This week: The worlds largest cloning facility, a historic rocket landing, lab grown liver cells, the water bear’s foreign genes, and manipulating the genes for long life.
Giant Animal Cloning Facility Under Construction in China
Scientists from China have announced that they will establish a commercial animal cloning center in the Tianjin Economic and Technological Development Area (TEDA), a government-sponsored business development park. Here, they will clone various animals, including dogs, cattle, and horses.
The purpose of this project isn’t strictly scientific. Indeed, a large part of the rationale is to provide for China’s ever increasing food demands, thanks to the burgeoning population. When completed, it is slated to cost approximately $500 million, and will include a research laboratory, a gene bank, and also a museum.
New Shepherd Completes a Successful Vertical Landing
History was made today – we took a great leap towards reusable spaceflight. Earlier this afternoon, Blue Origin announced that its reusable rocket successfully completed a vertical landing on earth. Yes, a vertical landing.
The company’s craft, New Shepard, launched to the edge of space before successfully landing back on its landing site in West Texas. Blue Origin founder Jeff Bezos called the it “the rarest of beasts—a used rocket.” New Shepard reportedly flew a “flawless mission,” reaching an altitude of 100,534 meters (329,839 feet) and then executing a gentle, controlled landing only a few feet off of the center of pad.
Scientists Grow Functional Liver Cells In A Lab
The liver is the largest internal organ in the human body, but more importantly, it is an essential component in metabolism, especially when we are talking about drugs. Human hepatocytes (the predominant cell type in the liver, which make up 80% of the organ’s total mass) are widely used in research.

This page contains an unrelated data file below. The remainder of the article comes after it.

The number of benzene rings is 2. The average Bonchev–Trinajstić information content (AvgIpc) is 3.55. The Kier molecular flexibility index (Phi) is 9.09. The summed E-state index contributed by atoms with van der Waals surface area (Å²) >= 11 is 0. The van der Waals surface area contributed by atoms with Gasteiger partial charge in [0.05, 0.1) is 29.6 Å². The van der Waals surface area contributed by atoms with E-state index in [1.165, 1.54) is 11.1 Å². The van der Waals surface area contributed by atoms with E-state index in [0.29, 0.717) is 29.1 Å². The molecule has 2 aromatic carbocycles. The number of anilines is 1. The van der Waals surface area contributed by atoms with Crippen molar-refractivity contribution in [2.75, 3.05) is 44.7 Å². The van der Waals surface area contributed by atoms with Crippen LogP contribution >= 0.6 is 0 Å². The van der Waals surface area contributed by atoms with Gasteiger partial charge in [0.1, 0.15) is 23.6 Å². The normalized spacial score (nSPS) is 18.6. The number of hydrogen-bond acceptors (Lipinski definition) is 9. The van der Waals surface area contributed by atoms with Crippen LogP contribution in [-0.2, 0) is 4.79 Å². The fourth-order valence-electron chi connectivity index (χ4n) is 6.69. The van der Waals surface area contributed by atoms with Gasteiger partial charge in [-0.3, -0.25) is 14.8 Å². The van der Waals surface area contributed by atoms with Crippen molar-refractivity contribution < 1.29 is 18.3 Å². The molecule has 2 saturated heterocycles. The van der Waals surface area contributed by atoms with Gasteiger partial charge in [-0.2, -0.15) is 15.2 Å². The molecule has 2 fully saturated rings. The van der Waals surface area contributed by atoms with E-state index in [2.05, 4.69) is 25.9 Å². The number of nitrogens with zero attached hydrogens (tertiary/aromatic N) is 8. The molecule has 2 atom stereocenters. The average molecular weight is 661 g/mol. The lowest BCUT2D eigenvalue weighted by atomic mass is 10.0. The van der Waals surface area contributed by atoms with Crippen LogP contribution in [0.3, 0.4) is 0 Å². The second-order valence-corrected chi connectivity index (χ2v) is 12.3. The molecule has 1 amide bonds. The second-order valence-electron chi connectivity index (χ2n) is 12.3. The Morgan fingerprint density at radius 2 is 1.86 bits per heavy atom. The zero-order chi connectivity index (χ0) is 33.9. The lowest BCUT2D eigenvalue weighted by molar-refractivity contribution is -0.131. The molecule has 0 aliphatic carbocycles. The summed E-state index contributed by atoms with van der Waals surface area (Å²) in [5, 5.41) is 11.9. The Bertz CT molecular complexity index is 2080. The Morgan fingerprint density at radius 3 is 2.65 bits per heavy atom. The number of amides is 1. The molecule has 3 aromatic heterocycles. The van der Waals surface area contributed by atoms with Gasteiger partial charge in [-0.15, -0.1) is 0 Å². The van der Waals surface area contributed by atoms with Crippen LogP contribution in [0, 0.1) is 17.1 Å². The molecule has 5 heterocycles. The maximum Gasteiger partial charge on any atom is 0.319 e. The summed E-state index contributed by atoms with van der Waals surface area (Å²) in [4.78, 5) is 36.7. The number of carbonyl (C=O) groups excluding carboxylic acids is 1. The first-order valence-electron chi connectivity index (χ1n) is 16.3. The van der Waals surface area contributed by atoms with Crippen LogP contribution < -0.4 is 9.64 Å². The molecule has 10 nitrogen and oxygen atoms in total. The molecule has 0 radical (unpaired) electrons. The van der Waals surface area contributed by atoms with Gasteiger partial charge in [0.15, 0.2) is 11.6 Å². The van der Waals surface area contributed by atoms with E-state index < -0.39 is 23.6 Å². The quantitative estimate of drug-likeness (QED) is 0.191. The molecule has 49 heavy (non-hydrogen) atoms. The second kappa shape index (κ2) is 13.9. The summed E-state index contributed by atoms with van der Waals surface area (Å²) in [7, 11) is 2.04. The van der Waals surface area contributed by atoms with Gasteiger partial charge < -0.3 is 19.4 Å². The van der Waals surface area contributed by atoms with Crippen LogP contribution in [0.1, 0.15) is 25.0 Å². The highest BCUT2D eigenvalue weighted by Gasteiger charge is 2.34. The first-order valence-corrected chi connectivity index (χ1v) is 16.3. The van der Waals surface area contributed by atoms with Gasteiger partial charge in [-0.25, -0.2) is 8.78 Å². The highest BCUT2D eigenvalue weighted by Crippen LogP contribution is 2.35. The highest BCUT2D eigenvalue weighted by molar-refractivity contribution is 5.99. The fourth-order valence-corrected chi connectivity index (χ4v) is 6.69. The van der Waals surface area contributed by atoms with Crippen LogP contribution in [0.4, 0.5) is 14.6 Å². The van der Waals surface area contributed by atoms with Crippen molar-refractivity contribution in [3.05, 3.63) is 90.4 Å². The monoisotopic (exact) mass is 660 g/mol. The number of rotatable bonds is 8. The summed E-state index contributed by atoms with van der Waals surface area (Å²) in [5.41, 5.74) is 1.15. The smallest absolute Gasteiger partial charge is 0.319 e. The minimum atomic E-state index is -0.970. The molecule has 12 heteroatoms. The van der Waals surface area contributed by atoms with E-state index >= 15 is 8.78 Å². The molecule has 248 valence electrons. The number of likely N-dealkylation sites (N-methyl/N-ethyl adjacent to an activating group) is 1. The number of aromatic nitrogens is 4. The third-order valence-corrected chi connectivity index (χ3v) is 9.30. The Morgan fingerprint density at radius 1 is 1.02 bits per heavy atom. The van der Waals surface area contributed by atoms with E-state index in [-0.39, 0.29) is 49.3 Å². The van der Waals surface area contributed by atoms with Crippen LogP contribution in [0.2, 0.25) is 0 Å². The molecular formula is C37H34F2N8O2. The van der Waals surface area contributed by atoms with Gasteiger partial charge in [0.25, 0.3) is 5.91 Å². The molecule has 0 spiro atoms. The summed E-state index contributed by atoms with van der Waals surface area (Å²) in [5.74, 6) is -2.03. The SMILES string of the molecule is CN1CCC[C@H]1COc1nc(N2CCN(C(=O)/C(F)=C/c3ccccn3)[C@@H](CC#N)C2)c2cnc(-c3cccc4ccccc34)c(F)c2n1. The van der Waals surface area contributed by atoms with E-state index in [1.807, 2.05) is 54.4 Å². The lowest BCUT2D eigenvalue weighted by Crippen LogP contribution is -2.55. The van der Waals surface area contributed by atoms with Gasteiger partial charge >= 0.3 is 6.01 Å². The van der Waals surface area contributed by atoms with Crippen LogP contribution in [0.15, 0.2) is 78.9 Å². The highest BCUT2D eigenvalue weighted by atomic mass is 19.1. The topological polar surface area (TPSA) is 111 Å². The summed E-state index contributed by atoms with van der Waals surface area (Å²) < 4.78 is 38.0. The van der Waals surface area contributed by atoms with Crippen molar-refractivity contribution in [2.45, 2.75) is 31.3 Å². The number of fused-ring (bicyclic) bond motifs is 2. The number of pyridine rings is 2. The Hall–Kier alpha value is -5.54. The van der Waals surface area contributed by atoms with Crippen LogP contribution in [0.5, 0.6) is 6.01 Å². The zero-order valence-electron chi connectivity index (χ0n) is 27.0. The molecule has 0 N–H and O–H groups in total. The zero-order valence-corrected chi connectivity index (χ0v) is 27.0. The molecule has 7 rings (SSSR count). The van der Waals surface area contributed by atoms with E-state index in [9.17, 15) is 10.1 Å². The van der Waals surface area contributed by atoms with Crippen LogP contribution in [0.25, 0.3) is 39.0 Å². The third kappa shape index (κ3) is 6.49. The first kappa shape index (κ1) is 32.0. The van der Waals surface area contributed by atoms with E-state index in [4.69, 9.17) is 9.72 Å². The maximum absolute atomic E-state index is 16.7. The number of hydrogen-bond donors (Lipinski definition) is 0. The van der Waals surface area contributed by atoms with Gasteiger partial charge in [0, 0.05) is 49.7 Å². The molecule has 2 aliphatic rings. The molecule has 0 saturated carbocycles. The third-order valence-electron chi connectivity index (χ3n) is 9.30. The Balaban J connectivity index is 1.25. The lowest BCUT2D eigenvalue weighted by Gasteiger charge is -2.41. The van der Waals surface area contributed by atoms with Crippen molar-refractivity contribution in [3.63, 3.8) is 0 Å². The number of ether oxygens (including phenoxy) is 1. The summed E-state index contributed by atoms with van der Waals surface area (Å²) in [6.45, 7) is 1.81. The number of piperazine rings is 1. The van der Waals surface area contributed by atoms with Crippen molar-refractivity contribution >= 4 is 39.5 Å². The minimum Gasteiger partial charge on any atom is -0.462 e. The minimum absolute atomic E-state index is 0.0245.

Researchers have discovered a technique to proliferate functional human hepatocytes (liver cells). This could greatly assist us in our efforts to study and fight cancer.
The Tardigrade’s Sequenced Genes are 17.5% Foreign
Tardigrades, also known as water bears, are known to be amazingly durable organisms. In fact, they are heralded as the most resilient organism that we’ve ever encountered—the most extreme of the extremophiles.
The amazingly durable tardigrade’s DNA has now been sequenced, and it reveals that it has 6,000 genes that come from other organisms. That is or 17.5% of its DNA.
Scientists Discover Genes For a Longer, Healthier Life
Driven by the quest for eternal youth, humankind has spent centuries obsessed with the question of how it is exactly that we age. With advancements in molecular genetic methods in recent decades, the search for the genes involved in the aging process has greatly accelerated.
A team of scientists has discovered genes that are involved in physical aging. By influencing only one of these genes, the healthy lifespan of laboratory animals is extended – and possibly that of humans, too.
Know any interesting stories we missed?Let us know in the comments!